Hangeul didn’t become Cia Cia’s official writing
Mistranslation causes media hype over Korean writing system
By Lee Tae-hoon
Contrary to the media hype, the Cia Cia tribe, a group of 70,000 on the remote Indonesian island of Bau-bau, has neither received central government approval for the adoption of Hangeul as its writing system, nor has it made such a request, sources told The Korea Times Wednesday.
“The mayor has not requested the government’s approval for the adoption of Hangeul,” Ibnu Wahid, an official from Bau-bau, said.
Hangeul was taught for a total of 37 hours to some 50 fourth graders last year at an elementary school in Bau-bau and now it is being taught to some 190 students in two schools, the sources said.
The tribe gained attention over the past year for allegedly being the first foreign ethnic group to officially adopt Hangeul.
In July this year, a host of media outlets ran stories claiming that Bau-bau Mayor Amirul Tamim said the Indonesian government had finally authorized the adoption of Hangeul as the tribe’s official alphabet to preserve their dying language.
Chun Tai-hyun, a professor of Malay and Indonesian linguistics at Hankuk University of Foreign Studies in Seoul, points out that those reports were groundless and based on a mistranslation of Tamim’s comment.
“Mayor Tamim only mentioned that official discussions have begun and he was consulting with the central government over the adoption of Hangeul in a media interview,” he said. “However, the media wrongfully translated his remark as if he had received formal acknowledgement from the government.”
The Indonesian Embassy in Seoul also refuted reports that its central government had officially authorized the adoption by the Cia Cia.
“It would be wrong to assume that Mayor Tamim said the central government has approved the adoption of Hangeul,” Nuradi Noeri, first secretary at the embassy, said, after reviewing the original video footage of the controversial interview.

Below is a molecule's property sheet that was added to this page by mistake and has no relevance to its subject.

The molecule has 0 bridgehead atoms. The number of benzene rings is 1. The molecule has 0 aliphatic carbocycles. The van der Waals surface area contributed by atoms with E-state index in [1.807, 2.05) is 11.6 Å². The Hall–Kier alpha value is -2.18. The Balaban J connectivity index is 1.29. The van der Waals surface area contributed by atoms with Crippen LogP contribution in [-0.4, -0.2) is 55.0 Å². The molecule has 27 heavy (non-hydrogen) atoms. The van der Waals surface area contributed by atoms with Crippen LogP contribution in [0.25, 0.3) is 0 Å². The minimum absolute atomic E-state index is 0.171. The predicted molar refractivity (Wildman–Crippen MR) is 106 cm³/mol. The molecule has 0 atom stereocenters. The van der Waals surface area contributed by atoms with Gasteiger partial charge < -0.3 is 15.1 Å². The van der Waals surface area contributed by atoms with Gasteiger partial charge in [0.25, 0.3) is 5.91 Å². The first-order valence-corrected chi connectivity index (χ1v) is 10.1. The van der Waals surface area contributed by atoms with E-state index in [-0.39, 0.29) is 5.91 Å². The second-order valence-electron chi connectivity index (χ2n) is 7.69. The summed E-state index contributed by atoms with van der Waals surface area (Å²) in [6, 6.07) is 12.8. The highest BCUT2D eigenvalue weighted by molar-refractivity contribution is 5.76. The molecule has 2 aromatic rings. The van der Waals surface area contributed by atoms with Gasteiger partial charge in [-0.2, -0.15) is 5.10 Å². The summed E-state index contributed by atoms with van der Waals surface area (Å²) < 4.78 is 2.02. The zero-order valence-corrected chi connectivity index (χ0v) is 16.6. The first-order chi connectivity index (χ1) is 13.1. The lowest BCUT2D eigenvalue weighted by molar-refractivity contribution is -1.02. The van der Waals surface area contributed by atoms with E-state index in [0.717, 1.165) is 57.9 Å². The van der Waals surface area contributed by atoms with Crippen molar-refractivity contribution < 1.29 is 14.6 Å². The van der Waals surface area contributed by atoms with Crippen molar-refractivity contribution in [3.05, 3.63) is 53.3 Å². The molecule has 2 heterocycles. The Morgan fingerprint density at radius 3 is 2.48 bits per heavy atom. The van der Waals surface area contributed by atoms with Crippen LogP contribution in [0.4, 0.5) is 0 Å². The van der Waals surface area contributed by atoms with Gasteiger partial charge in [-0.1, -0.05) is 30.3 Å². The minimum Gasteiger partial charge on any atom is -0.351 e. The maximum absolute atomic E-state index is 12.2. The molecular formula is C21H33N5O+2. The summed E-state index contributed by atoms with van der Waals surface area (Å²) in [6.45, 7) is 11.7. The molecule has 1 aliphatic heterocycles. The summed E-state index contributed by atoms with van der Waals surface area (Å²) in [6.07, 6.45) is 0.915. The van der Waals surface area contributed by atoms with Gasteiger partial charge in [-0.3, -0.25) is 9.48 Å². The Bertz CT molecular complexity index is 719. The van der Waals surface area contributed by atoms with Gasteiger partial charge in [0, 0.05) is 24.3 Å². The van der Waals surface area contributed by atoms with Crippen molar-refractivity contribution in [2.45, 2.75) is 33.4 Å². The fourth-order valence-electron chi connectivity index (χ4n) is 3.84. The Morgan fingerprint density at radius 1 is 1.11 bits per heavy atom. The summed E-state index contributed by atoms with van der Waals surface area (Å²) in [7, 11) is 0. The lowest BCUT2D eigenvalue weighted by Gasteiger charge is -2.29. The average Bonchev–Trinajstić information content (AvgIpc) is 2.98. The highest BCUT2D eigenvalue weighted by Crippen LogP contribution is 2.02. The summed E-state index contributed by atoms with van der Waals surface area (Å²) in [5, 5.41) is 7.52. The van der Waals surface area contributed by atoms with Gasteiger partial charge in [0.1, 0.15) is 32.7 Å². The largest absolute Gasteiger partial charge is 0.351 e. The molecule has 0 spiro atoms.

He noted that all news reports, except The Korea Times’ Jan. 28 article, “Quest to globalize Hangeul raises questions,” have been misleading.
The Cia Cia is one of some 700 Indonesian tribes which use the Roman alphabet, the official writing system of the country, as they only have their spoken language.
Professor Chun, who first proposed the idea of adopting the Korean alphabet to the Bau-bau mayor in 2007, claims that the official adoption of Hangeul by Cia Cia will be unlikely to happen as Indonesia's Basic Law stipulates that all tribal languages should be preserved in Roman characters for national unity.
Lee Ho-young, a linguistics professor at Seoul National University and author of the Cia Cia's Hangeul textbook, also acknowledged that the press exaggerated the “official adoption” of Hangeul by the tribe.
He attributed the media frenzy over the “Indonesian government’s approval of Hangeul” to Korean media outlets’ excessive pursuit for breaking stories and the fondness of the terms, “official” and “first.”
“I have only mentioned that the mayor has been coordinating the matter with the central government of Indonesia, but the media ran stories as if the government had officially approved it,” he said.
Not only the Korean press but also foreign news media showed interest in Korea “officially exporting” its 564-year-old writing system, following the Hunminjeongeum Society’s signing of a memorandum of understanding (MOU) with Bau-bau City in Aug. 2008.
The Hunminjeongeum Society is a private think tank founded in 2007 by Lee Ki-nam, a retired real-estate agent. She had tried and failed to export Hangeul to other tribes in China, Mongolia, Nepal and Thailand.
Officials of the Hunminjeongeum Society could not confirm whether Hangeul has become the official writing system of the tribe, but said they assumed that the Indonesian government has approved it based on media reports.
Both Chun and Lee Ho-young said they were expelled from the society over their objections to its management and for raising concerns over its failure to keep a promise to build a Korea Center in Bau-bau.
찌아찌아족 한글채택 공식 승인 못 받아
번역의 오류로 와전돼 보도 된 것이 문제
많은 언론들의 보도와는 달리 인도네시아 정부는 바우바우시에 살고 있는 찌아찌아족의 한글 채택을 공식 승인한 적도 없고 바우바우시 역시 한글 정식 채택을 중앙 정부에 요청한 사실이 없다고 복수의 관계자들이 코리아타임스에 6일 말했다.
아미룰 타밈 바우바우시 시장 비서인 이브누 와이드씨는 “시장은 정부에 한글 공식 채택을 요청한 적이 없다”라고 밝혔다.
한글을 사용한 찌아찌아 수업은 2009년 총 37 시간 초등학교 4학년 학생을 대상으로 한 바우바우시 학교에서 진행되었으며 현재 2개의 초등학교에서 190여명을 대상으로 진행되고 있다.
찌아찌아족은 한글을 공식 문자를 공식으로 도입한 사상 첫 외국 소수민족이라 알려져 지난 1년간 많은 관심을 받아 왔다.
언론들은 올해 7월 아미룰 타밈 시장이 1년간의 노력 끝에 찌아찌아족의 사라져 가는 언어를 한글로 보존하게 하는 방안에 대해 중앙 정부가 승인했다고 보도했다.
하지만 한국외국어대 전태현 교수는 이러한 보도는 번역의 실수 때문이라고 한다.
그는 기자한테 시장이 언론이 "공론화가 시작되었고 중앙정부와 협의로 하고 있다"는 시장의 말을 오역해, 과장 보도했다고 주장한다.
주한 인도네시아 대사관 1등 서기관도 시장이 중앙 정부 승인를 받았다는 말을 언급했다는 인터뷰 원본 영상을 입수, 검토한 결과 전태현 교수의 말처럼 시장이 한글 공식 채택에 대해 논의 중이라고만 언급을 했을 뿐, 공식으로 채택되었다고 말하지 았았다 말했다.
찌아찌아어 한글 교과서 집필에 참여한 이호영 서울대 언어학과 교수 역시 찌아찌아족의 한글 공식사용은 그 동안 언론보도가 다소 과장된 면이 있다고 했다.